Gloss

(13 Feb)

I put on some lipstick this morning. And I put on my favourite dress (new, not a charity shop number). I have to look my best for one million Australians. There’s a crew of two here right now interviewing and filming me for the ABC’s national flagship current affairs programme. I’ll put the link to the programme up when I get it within the next fortnight or so.

(18 Feb)

And this was screened in Australia this morning – includes a very small contribution from me! Click on this link:

http://www.abc.net.au/7.30/content/2015/s4182745.htm

I am very glad the issue is getting airtime anywhere in the world; but – as if I didn’t know it already – I have learned how slippery the media is. I’m not as positive about the UK screening programme as I appear to be here. My ifs and buts have been edited out. And they have omitted the bit where I explained that I did not have access even to the information that is available to UK women now, so it looks as if I knew the risks I was running by going for screening. I didn’t.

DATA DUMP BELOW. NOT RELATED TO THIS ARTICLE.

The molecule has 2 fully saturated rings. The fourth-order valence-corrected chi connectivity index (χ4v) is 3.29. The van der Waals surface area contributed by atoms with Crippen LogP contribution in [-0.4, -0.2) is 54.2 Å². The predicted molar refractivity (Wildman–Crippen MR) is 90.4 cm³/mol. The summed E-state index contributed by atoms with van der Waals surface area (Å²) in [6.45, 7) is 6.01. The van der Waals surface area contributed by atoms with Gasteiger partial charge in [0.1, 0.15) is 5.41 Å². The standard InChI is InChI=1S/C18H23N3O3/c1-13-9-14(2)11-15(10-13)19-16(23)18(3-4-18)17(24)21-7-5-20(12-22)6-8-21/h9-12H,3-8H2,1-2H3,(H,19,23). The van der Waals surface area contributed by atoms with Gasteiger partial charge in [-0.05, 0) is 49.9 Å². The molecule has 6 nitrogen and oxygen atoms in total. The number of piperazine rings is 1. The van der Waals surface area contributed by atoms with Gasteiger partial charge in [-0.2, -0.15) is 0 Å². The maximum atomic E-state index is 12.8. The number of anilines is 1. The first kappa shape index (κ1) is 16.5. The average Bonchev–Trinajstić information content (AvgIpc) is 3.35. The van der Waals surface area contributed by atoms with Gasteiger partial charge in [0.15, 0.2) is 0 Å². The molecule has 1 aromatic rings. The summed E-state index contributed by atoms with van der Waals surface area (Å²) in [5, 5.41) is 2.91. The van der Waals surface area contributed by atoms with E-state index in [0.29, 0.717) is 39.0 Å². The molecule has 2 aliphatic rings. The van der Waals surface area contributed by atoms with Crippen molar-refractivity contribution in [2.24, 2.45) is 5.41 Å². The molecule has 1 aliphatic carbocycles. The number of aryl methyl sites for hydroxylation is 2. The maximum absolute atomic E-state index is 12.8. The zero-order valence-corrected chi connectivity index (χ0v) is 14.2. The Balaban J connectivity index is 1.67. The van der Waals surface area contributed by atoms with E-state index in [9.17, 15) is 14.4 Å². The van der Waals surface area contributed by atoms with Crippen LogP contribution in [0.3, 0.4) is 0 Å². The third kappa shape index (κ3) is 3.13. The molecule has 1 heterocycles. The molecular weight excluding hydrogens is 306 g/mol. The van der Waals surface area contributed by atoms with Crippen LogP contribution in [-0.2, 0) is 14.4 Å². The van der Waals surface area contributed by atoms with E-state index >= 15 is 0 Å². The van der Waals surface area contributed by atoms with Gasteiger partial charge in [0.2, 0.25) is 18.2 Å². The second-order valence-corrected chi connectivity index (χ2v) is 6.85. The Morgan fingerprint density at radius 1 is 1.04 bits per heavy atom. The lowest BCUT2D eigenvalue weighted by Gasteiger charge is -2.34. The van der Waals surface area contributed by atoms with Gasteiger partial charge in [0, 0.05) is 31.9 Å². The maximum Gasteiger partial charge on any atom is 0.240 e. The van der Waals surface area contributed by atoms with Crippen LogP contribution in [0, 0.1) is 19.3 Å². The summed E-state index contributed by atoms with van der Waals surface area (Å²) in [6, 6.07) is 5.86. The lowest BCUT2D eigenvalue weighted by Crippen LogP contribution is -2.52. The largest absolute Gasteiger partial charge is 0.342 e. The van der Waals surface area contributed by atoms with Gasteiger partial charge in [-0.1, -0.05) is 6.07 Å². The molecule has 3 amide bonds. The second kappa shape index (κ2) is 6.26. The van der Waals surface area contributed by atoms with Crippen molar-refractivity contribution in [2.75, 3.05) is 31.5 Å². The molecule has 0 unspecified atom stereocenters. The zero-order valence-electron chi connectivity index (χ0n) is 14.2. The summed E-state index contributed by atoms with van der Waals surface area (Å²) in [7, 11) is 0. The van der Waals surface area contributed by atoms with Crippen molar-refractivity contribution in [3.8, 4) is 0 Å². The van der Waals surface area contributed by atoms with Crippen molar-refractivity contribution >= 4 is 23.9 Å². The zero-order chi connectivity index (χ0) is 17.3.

The programme makers’ agenda was to suggest that Australia is behind the UK in terms of the screening debate. I was aware of this, so I tried to ensure that I would get to make my main point. Here is an email exchange from last week:

Me: I am sure you will film a lot more than you show, and I really do want to make sure that my central concern is communicated. This is that women need to have access to sufficient information in order to be able to make an informed choice, and without being coerced, about screening. I am still outraged about what was done to me in this regard. So whatever cuts you make, please don’t cut that bit.

ABC: That is precisely the point we want you to make in the story! So definitely in.

But they did cut it. Thank goodness for Alexandra Barrett’s closing contribution. I myself feel a bit glossed over.